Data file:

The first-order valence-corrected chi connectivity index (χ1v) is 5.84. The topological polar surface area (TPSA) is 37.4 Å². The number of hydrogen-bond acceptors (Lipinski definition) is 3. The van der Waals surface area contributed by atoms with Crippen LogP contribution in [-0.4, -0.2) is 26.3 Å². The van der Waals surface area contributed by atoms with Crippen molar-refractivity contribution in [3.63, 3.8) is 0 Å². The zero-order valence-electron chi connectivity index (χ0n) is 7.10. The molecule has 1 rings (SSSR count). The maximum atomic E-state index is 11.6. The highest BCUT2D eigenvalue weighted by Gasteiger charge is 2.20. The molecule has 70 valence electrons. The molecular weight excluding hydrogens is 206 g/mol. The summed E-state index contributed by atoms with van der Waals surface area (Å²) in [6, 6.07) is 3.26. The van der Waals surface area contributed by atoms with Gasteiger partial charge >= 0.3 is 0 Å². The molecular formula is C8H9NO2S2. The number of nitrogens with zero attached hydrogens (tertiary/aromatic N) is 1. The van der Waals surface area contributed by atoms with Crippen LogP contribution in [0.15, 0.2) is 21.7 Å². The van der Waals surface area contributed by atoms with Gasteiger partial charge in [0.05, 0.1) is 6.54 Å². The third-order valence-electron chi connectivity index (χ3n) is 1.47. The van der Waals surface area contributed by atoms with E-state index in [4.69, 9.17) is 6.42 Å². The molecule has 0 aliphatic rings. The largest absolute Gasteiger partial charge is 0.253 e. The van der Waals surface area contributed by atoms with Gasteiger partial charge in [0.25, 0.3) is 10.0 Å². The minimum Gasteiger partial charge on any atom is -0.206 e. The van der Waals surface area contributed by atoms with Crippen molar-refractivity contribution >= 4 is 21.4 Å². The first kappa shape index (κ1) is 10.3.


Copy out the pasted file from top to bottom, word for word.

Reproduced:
The first-order valence-corrected chi connectivity index (χ1v) is 5.84. The topological polar surface area (TPSA) is 37.4 Å². The number of hydrogen-bond acceptors (Lipinski definition) is 3. The van der Waals surface area contributed by atoms with Crippen LogP contribution in [-0.4, -0.2) is 26.3 Å². The van der Waals surface area contributed by atoms with Crippen molar-refractivity contribution in [3.63, 3.8) is 0 Å². The zero-order valence-electron chi connectivity index (χ0n) is 7.10. The molecule has 1 rings (SSSR count). The maximum atomic E-state index is 11.6. The highest BCUT2D eigenvalue weighted by Gasteiger charge is 2.20. The molecule has 70 valence electrons. The molecular weight excluding hydrogens is 206 g/mol. The summed E-state index contributed by atoms with van der Waals surface area (Å²) in [6, 6.07) is 3.26. The van der Waals surface area contributed by atoms with Gasteiger partial charge >= 0.3 is 0 Å². The molecular formula is C8H9NO2S2. The number of nitrogens with zero attached hydrogens (tertiary/aromatic N) is 1. The van der Waals surface area contributed by atoms with Crippen LogP contribution in [0.15, 0.2) is 21.7 Å². The van der Waals surface area contributed by atoms with Gasteiger partial charge in [0.05, 0.1) is 6.54 Å². The third-order valence-electron chi connectivity index (χ3n) is 1.47. The van der Waals surface area contributed by atoms with E-state index in [4.69, 9.17) is 6.42 Å². The molecule has 0 aliphatic rings. The largest absolute Gasteiger partial charge is 0.253 e. The van der Waals surface area contributed by atoms with Gasteiger partial charge in [0.25, 0.3) is 10.0 Å². The minimum Gasteiger partial charge on any atom is -0.206 e. The van der Waals surface area contributed by atoms with Crippen molar-refractivity contribution >= 4 is 21.4 Å². The first kappa shape index (κ1) is 10.3.